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  1. 6:14 AM

    The weeks alternate, every other one extreme in one of only two ways.

    These weeks here, like the one we just humped, piss me out of bed by 5:30 AM. Julie snores through it. The dog plays dead on the bed. I’m like her, he says, flashing his exemption. I prop myself up on the handrails as I make my way down the stairs, looking something between physical therapy patient, gymnast, and invalid. I pass the thermostat, glowing like a Timex watch I lost once when I got drunk in high school. It’s back below freezing again. The street’s unplowed. A sweet-looking Oldsmobile inches down our hill to the stop sign. I make coffee in a dark kitchen, stare into the light of my phone, looking for new words but increasingly fortunate to find even a new arrangement of the old ones. I take my medicine, because at a certain age that’s what you do and I’m at a certain age. I drink water, move my bowels, unload the dishwasher, and empty a cup of coffee before making the long slog back upstairs to wake up the kids. If I make it up to their room by 6:20, and if they get out of bed and dress themselves and don’t have a tummy ache or a sore throat or an ingrown toenail or a crippling pain in the groin or a math test to avoid, and they get downstairs by 6:30, and I make them their breakfast by 6:30 and their lunches by 6:40, then I run, at this point I run, upstairs to the bathroom to bathe, and shave, and brush my teeth, and comb my hair, and get dressed, and tousle the dog’s furry belly, and kiss Julie and tell her it’s almost time for me to leave, and register - but not reflect because there’s no time to reflect - her sadness that we never see one another in the mornings these weeks, and quickstep back downstairs, this time without touching the banister - which is what it’s called, after all - and round up my work stuff and kids and race them to the car, and clear the snow, and slide down our hill to the stop sign, and let something Conner says about Minecraft go in one ear and out the other while Jack stares into the light of his phone, God only knows what he thinks he’ll find there, and before we know it, we’re there. We wave goodbye, wish one another a good day, promise to talk about it (whatever it was) this evening, knowing with as much certainty as anyone can know anything that, by the time this evening comes, the race will have intensified, not relaxed, and the next time we’ll truly see one another will be tomorrow morning, or maybe sometime this summer, or quite possibly not until they’re raised and grown and all the screens have left our world.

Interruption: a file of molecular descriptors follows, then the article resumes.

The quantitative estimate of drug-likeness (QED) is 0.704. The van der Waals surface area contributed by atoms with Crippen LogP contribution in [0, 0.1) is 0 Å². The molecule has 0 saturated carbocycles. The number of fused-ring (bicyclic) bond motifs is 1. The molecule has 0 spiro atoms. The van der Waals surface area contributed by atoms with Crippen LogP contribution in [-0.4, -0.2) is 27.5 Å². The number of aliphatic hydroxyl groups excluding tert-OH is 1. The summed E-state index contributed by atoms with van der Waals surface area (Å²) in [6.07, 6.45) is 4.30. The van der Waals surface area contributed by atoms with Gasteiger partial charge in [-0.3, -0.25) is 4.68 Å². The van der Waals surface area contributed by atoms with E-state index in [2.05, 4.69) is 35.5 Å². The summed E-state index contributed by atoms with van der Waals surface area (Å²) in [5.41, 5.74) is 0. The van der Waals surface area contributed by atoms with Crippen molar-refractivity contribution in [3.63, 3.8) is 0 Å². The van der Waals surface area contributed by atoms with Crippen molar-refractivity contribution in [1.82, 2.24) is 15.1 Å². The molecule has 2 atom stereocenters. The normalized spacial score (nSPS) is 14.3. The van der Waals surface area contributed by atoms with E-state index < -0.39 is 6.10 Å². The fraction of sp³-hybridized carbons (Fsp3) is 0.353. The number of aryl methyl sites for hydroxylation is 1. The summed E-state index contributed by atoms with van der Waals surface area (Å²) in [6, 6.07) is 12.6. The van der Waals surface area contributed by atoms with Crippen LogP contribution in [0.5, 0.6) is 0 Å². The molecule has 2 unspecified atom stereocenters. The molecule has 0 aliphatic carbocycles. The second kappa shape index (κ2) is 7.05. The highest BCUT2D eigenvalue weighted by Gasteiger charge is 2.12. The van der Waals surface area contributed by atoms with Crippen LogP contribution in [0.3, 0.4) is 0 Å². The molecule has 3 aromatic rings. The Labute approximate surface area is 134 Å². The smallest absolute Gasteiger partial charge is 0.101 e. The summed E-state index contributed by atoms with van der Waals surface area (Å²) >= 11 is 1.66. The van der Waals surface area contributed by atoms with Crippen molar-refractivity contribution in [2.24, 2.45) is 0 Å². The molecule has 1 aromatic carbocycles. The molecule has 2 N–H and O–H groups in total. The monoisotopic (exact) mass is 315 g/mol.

The weeks alternate, though. Next week I can relax. But not today. It’s 6:42. We’re running late again.